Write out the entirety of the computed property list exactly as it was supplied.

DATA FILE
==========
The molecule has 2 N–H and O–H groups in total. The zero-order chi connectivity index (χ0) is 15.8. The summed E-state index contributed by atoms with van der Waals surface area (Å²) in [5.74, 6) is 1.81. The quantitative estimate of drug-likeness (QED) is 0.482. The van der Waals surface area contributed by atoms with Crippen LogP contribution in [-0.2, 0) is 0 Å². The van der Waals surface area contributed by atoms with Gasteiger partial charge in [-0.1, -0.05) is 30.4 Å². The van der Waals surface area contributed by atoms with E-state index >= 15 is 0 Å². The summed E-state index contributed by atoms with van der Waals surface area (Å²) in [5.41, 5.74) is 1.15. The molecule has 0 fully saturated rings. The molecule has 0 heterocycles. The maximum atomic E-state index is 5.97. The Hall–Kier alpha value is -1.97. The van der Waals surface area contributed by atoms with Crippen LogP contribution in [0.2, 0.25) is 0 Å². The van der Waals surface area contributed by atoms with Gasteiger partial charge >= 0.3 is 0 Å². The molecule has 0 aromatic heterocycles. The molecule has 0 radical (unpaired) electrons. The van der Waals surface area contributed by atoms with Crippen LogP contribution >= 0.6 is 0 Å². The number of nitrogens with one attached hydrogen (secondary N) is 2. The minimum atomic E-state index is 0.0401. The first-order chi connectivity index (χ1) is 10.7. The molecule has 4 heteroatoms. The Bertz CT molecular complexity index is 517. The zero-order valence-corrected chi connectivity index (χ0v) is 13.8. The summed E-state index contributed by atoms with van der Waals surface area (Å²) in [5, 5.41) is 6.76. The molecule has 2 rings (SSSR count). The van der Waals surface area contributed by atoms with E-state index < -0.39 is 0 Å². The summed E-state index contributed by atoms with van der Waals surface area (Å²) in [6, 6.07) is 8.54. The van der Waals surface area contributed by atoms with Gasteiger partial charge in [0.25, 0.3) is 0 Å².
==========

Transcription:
The molecule has 2 N–H and O–H groups in total. The zero-order chi connectivity index (χ0) is 15.8. The summed E-state index contributed by atoms with van der Waals surface area (Å²) in [5.74, 6) is 1.81. The quantitative estimate of drug-likeness (QED) is 0.482. The van der Waals surface area contributed by atoms with Crippen LogP contribution in [-0.2, 0) is 0 Å². The van der Waals surface area contributed by atoms with Gasteiger partial charge in [-0.1, -0.05) is 30.4 Å². The van der Waals surface area contributed by atoms with E-state index >= 15 is 0 Å². The summed E-state index contributed by atoms with van der Waals surface area (Å²) in [5.41, 5.74) is 1.15. The molecule has 0 fully saturated rings. The molecule has 0 heterocycles. The maximum atomic E-state index is 5.97. The Hall–Kier alpha value is -1.97. The van der Waals surface area contributed by atoms with Crippen LogP contribution in [0.2, 0.25) is 0 Å². The van der Waals surface area contributed by atoms with Gasteiger partial charge >= 0.3 is 0 Å². The molecule has 0 aromatic heterocycles. The molecule has 0 radical (unpaired) electrons. The van der Waals surface area contributed by atoms with Crippen LogP contribution >= 0.6 is 0 Å². The number of nitrogens with one attached hydrogen (secondary N) is 2. The minimum atomic E-state index is 0.0401. The first-order chi connectivity index (χ1) is 10.7. The molecule has 4 heteroatoms. The Bertz CT molecular complexity index is 517. The zero-order valence-corrected chi connectivity index (χ0v) is 13.8. The summed E-state index contributed by atoms with van der Waals surface area (Å²) in [5, 5.41) is 6.76. The molecule has 2 rings (SSSR count). The van der Waals surface area contributed by atoms with E-state index < -0.39 is 0 Å². The summed E-state index contributed by atoms with van der Waals surface area (Å²) in [6, 6.07) is 8.54. The van der Waals surface area contributed by atoms with Gasteiger partial charge in [0.25, 0.3) is 0 Å².